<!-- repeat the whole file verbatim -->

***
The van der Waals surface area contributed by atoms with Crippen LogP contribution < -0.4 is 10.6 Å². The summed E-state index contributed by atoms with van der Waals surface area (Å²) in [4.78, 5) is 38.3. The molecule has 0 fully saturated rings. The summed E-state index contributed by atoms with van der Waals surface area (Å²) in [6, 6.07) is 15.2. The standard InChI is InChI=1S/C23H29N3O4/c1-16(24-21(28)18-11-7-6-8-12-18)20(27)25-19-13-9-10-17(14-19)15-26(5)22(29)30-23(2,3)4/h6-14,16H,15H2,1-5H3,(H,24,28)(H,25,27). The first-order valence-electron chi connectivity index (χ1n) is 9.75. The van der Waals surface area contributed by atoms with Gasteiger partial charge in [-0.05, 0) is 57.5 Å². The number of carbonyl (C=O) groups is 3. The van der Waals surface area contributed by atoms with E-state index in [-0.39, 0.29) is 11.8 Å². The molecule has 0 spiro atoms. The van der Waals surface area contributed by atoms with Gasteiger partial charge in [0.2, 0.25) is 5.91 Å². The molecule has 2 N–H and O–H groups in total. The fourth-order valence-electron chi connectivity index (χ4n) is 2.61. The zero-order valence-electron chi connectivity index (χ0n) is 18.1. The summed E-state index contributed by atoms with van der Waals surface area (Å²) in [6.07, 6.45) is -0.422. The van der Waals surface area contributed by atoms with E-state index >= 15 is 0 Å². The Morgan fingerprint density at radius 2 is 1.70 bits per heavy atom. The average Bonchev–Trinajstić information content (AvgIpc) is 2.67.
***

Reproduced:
The van der Waals surface area contributed by atoms with Crippen LogP contribution < -0.4 is 10.6 Å². The summed E-state index contributed by atoms with van der Waals surface area (Å²) in [4.78, 5) is 38.3. The molecule has 0 fully saturated rings. The summed E-state index contributed by atoms with van der Waals surface area (Å²) in [6, 6.07) is 15.2. The standard InChI is InChI=1S/C23H29N3O4/c1-16(24-21(28)18-11-7-6-8-12-18)20(27)25-19-13-9-10-17(14-19)15-26(5)22(29)30-23(2,3)4/h6-14,16H,15H2,1-5H3,(H,24,28)(H,25,27). The first-order valence-electron chi connectivity index (χ1n) is 9.75. The van der Waals surface area contributed by atoms with Gasteiger partial charge in [-0.05, 0) is 57.5 Å². The number of carbonyl (C=O) groups is 3. The van der Waals surface area contributed by atoms with E-state index in [-0.39, 0.29) is 11.8 Å². The molecule has 0 spiro atoms. The van der Waals surface area contributed by atoms with Gasteiger partial charge in [0.2, 0.25) is 5.91 Å². The molecule has 2 N–H and O–H groups in total. The fourth-order valence-electron chi connectivity index (χ4n) is 2.61. The zero-order valence-electron chi connectivity index (χ0n) is 18.1. The summed E-state index contributed by atoms with van der Waals surface area (Å²) in [6.07, 6.45) is -0.422. The van der Waals surface area contributed by atoms with E-state index >= 15 is 0 Å². The Morgan fingerprint density at radius 2 is 1.70 bits per heavy atom. The average Bonchev–Trinajstić information content (AvgIpc) is 2.67.